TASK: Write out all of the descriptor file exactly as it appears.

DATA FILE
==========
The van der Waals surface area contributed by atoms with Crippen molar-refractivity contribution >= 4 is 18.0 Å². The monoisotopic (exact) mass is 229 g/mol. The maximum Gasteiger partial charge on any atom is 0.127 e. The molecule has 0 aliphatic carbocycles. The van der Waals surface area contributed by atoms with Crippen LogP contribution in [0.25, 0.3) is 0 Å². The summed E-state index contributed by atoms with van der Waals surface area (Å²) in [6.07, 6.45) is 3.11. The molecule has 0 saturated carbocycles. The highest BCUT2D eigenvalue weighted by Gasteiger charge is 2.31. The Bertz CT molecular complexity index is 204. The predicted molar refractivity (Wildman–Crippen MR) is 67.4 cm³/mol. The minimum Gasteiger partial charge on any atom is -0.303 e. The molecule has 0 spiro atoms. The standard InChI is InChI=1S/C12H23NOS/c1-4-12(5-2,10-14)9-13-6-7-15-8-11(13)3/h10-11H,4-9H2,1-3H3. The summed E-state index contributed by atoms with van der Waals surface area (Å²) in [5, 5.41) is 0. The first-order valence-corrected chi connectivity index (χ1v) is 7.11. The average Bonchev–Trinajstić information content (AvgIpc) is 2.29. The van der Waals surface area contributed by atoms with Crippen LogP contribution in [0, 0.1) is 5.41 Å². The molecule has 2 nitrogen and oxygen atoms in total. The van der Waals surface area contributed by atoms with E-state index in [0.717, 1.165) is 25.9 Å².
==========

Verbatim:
The van der Waals surface area contributed by atoms with Crippen molar-refractivity contribution >= 4 is 18.0 Å². The monoisotopic (exact) mass is 229 g/mol. The maximum Gasteiger partial charge on any atom is 0.127 e. The molecule has 0 aliphatic carbocycles. The van der Waals surface area contributed by atoms with Crippen LogP contribution in [0.25, 0.3) is 0 Å². The summed E-state index contributed by atoms with van der Waals surface area (Å²) in [6.07, 6.45) is 3.11. The molecule has 0 saturated carbocycles. The highest BCUT2D eigenvalue weighted by Gasteiger charge is 2.31. The Bertz CT molecular complexity index is 204. The predicted molar refractivity (Wildman–Crippen MR) is 67.4 cm³/mol. The minimum Gasteiger partial charge on any atom is -0.303 e. The molecule has 0 spiro atoms. The standard InChI is InChI=1S/C12H23NOS/c1-4-12(5-2,10-14)9-13-6-7-15-8-11(13)3/h10-11H,4-9H2,1-3H3. The summed E-state index contributed by atoms with van der Waals surface area (Å²) in [5, 5.41) is 0. The first-order valence-corrected chi connectivity index (χ1v) is 7.11. The average Bonchev–Trinajstić information content (AvgIpc) is 2.29. The van der Waals surface area contributed by atoms with Crippen LogP contribution in [0, 0.1) is 5.41 Å². The molecule has 2 nitrogen and oxygen atoms in total. The van der Waals surface area contributed by atoms with E-state index in [0.717, 1.165) is 25.9 Å².